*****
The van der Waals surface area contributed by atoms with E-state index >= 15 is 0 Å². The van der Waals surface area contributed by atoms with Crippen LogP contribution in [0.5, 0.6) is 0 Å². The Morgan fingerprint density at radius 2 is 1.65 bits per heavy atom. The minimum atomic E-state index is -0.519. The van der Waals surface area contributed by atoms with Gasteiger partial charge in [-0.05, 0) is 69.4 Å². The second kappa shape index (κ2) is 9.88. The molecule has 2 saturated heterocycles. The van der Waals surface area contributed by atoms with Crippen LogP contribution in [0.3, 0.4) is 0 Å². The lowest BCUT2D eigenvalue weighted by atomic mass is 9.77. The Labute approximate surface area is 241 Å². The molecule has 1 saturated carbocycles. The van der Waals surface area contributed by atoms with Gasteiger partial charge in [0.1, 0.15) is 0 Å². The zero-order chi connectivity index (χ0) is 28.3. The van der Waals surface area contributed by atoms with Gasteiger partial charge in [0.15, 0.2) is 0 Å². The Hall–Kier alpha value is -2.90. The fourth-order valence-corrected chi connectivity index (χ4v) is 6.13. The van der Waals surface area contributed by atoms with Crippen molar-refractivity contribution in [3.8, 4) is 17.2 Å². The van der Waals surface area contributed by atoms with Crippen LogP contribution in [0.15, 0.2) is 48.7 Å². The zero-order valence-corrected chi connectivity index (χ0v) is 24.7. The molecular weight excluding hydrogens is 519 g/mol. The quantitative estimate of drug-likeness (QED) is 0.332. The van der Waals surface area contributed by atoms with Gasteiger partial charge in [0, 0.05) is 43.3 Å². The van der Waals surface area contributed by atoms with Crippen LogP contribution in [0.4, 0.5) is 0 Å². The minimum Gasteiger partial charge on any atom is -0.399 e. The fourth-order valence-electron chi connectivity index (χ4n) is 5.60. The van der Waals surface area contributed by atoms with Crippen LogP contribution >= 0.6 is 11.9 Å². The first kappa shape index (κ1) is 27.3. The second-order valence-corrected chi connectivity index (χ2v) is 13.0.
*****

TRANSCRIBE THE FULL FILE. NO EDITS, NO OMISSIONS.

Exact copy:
The van der Waals surface area contributed by atoms with E-state index >= 15 is 0 Å². The van der Waals surface area contributed by atoms with Crippen LogP contribution in [0.5, 0.6) is 0 Å². The Morgan fingerprint density at radius 2 is 1.65 bits per heavy atom. The minimum atomic E-state index is -0.519. The van der Waals surface area contributed by atoms with Gasteiger partial charge in [-0.05, 0) is 69.4 Å². The second kappa shape index (κ2) is 9.88. The molecule has 2 saturated heterocycles. The van der Waals surface area contributed by atoms with Crippen LogP contribution in [0.3, 0.4) is 0 Å². The lowest BCUT2D eigenvalue weighted by atomic mass is 9.77. The Labute approximate surface area is 241 Å². The molecule has 1 saturated carbocycles. The van der Waals surface area contributed by atoms with Gasteiger partial charge in [0.1, 0.15) is 0 Å². The zero-order chi connectivity index (χ0) is 28.3. The van der Waals surface area contributed by atoms with Gasteiger partial charge in [0.15, 0.2) is 0 Å². The Hall–Kier alpha value is -2.90. The fourth-order valence-corrected chi connectivity index (χ4v) is 6.13. The van der Waals surface area contributed by atoms with Crippen molar-refractivity contribution in [3.8, 4) is 17.2 Å². The van der Waals surface area contributed by atoms with Crippen LogP contribution in [0.15, 0.2) is 48.7 Å². The zero-order valence-corrected chi connectivity index (χ0v) is 24.7. The molecular weight excluding hydrogens is 519 g/mol. The quantitative estimate of drug-likeness (QED) is 0.332. The van der Waals surface area contributed by atoms with Gasteiger partial charge in [0, 0.05) is 43.3 Å². The van der Waals surface area contributed by atoms with Crippen LogP contribution in [0.4, 0.5) is 0 Å². The minimum Gasteiger partial charge on any atom is -0.399 e. The fourth-order valence-electron chi connectivity index (χ4n) is 5.60. The van der Waals surface area contributed by atoms with Crippen LogP contribution >= 0.6 is 11.9 Å². The first kappa shape index (κ1) is 27.3. The second-order valence-corrected chi connectivity index (χ2v) is 13.0.